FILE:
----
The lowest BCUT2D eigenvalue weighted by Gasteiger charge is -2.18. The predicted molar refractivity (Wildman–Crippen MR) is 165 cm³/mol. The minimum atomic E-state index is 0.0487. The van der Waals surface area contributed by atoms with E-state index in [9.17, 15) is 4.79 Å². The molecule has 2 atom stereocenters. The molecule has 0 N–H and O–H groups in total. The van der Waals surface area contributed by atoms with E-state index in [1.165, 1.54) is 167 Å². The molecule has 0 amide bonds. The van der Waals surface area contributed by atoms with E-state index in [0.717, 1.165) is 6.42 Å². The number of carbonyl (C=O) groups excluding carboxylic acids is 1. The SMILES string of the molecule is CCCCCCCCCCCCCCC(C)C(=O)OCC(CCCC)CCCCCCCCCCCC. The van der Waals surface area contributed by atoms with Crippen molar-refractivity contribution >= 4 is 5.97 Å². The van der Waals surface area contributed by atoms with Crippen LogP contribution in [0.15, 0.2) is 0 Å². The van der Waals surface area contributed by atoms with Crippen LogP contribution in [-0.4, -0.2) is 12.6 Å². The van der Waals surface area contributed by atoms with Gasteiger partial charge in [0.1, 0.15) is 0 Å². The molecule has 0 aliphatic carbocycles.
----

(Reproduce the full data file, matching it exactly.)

The lowest BCUT2D eigenvalue weighted by Gasteiger charge is -2.18. The predicted molar refractivity (Wildman–Crippen MR) is 165 cm³/mol. The minimum atomic E-state index is 0.0487. The van der Waals surface area contributed by atoms with E-state index in [9.17, 15) is 4.79 Å². The molecule has 2 atom stereocenters. The molecule has 0 N–H and O–H groups in total. The van der Waals surface area contributed by atoms with E-state index in [1.165, 1.54) is 167 Å². The molecule has 0 amide bonds. The van der Waals surface area contributed by atoms with E-state index in [0.717, 1.165) is 6.42 Å². The number of carbonyl (C=O) groups excluding carboxylic acids is 1. The SMILES string of the molecule is CCCCCCCCCCCCCCC(C)C(=O)OCC(CCCC)CCCCCCCCCCCC. The van der Waals surface area contributed by atoms with Crippen molar-refractivity contribution >= 4 is 5.97 Å². The van der Waals surface area contributed by atoms with Crippen LogP contribution in [0.15, 0.2) is 0 Å². The van der Waals surface area contributed by atoms with Crippen LogP contribution in [-0.4, -0.2) is 12.6 Å². The van der Waals surface area contributed by atoms with Gasteiger partial charge in [0.1, 0.15) is 0 Å². The molecule has 0 aliphatic carbocycles.